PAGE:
Stop arguing and choose a place to eat already. The iPhone is location aware, so finding nearby restaurants is as simple as a local search. With the free app UrbanSpoon installed, shake your iPhone and it will randomly display a nearby eatery in its “slot machine” interface. If you don’t like the results, shake again. The local search and review service Yelp also has a free app that mirrors the features of the popular site.
Point your iPhone in any direction within WhereTo’s ($3) circular interface. The application pings the phone’s GPS to find nearby restaurants, pubs, auto repair shops, hospitals, shopping centers and airports.
Post Pocket-Sized Notes
There are three great apps for micro-blogging iPhone owners. Icon Factory brings its popular Twitterrific client to the device in two flavors, an ad-supported free version and an ad-free premium version ($10). The free Twittelator from Stone Design is a full-featured Twitter client with GPS-enabled mapping tools built in. There’s even an emergency button you can click to send a tweet with your current location — helpful if you’re the victim of a hit and run or an international kidnapping plot.
The more verbose bloggers will want to check out TypePad, the free, official iPhone client which connects to your TypePad blog for posting on the go.
Do you Tumbl? Then check out iView, a free app for browsing and re-blogging all of the images posted by others in your Tumblr dashboard. It also has a browser for finding new images on Ffffound. Or maybe you’ll be won over by Clowdy, the social photoblogging service that lets you post photos from your camera or from your photo library. There’s a free client in the App Store.
Listen to the Radio
Why fill up the iPhone’s 8GB or 16GB storage with MP3s when you can listen to tunes online? Nullriver’s Tuner ($5) streams up to 500 internet radio stations. Or, feed a band you like to Pandora (a free download), and the service’s recommendation engine will generate a custom playlist suited to your tastes and start streaming right back to you for free.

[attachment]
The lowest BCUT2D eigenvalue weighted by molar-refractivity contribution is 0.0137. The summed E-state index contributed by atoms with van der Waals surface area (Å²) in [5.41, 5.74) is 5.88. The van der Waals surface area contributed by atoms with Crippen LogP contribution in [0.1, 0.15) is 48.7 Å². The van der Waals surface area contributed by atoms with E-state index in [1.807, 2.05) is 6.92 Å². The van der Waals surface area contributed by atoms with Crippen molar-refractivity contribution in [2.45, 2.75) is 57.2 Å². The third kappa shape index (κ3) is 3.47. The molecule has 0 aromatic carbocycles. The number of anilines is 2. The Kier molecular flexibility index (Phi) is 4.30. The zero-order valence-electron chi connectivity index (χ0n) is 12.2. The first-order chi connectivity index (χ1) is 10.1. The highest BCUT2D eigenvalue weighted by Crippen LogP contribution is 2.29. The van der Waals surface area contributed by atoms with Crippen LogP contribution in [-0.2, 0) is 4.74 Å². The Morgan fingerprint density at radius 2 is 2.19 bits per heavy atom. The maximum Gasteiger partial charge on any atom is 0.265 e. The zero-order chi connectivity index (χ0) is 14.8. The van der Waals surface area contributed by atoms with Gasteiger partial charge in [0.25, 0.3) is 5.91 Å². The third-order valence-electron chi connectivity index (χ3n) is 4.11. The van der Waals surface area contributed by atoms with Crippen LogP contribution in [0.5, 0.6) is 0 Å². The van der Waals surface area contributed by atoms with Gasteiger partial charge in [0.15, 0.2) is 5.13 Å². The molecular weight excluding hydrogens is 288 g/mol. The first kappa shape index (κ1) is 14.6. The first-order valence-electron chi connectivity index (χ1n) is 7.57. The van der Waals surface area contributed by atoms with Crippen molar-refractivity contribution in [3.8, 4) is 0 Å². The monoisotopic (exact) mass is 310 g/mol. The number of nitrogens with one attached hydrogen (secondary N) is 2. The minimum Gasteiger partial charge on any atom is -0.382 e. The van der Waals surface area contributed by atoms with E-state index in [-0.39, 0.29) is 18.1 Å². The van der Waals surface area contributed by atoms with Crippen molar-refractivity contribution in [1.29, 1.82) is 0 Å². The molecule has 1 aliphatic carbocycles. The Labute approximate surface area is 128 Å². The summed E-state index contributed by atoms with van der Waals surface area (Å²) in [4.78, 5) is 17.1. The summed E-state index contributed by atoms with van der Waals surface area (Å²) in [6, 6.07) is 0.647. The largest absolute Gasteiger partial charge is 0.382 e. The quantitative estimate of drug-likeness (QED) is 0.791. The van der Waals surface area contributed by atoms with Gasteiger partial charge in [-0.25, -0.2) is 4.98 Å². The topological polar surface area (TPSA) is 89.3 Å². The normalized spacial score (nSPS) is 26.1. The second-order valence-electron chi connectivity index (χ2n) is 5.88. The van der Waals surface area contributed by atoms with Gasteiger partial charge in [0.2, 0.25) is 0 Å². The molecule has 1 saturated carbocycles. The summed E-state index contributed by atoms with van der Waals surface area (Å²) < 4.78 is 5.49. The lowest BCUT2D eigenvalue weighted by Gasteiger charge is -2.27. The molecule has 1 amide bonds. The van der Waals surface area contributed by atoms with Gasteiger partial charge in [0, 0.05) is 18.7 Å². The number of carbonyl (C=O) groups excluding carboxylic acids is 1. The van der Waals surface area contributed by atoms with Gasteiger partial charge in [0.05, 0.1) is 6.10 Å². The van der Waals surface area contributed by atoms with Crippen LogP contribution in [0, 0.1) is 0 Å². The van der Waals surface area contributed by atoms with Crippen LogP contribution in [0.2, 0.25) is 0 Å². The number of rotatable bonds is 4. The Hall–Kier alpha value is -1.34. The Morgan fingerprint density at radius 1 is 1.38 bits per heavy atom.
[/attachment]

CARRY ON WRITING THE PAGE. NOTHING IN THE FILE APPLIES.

Bargain hunters will love Checkout Smartshop ($5). The software turns your iPhone’s camera into a barcode scanner. Snap a pic of any UPC and the app will find the best deal online instantly. Shop owners who claim to “match any price” will hate it. It pulls up reviews, too, for on-the-spot purchase decisions.
PayPal has built a free iPhone application that lets you send money to your friends with a few taps of the screen. It’s great for iPhone-enabled Craigslist purchases — hook up online, meet up in meatspace to check out the merchandise, then seal the deal electronically on the spot.
Make Enemies and Annoy People
Know any whiners? That guy in engineering who constantly complains about how he can’t cut and paste text on his iPhone? Show him how little you care with Tiny Violin, a free app that plays the sounds of crocodile tears on a virtual viola.
Turn your iPhone into a big, glowing sign with Shout It ($4). It’s like the multi-touch equivalent of typing everything in all caps. Awesome.
Unleash the power of The Force with PhoneSaber, the free app that makes your phone whoosh, ving and beezzhou like a genuine light saber. You will feel like a Jedi, but you will look like an idiot.
Oh, and did we mention SignalSuite can generate dozens of ear-piercing sine waves? And that your iPhone has an audio-out jack? Go nuts.
Webmonkey Associate Editor Scott Loganbill contributed (mightily) to this article.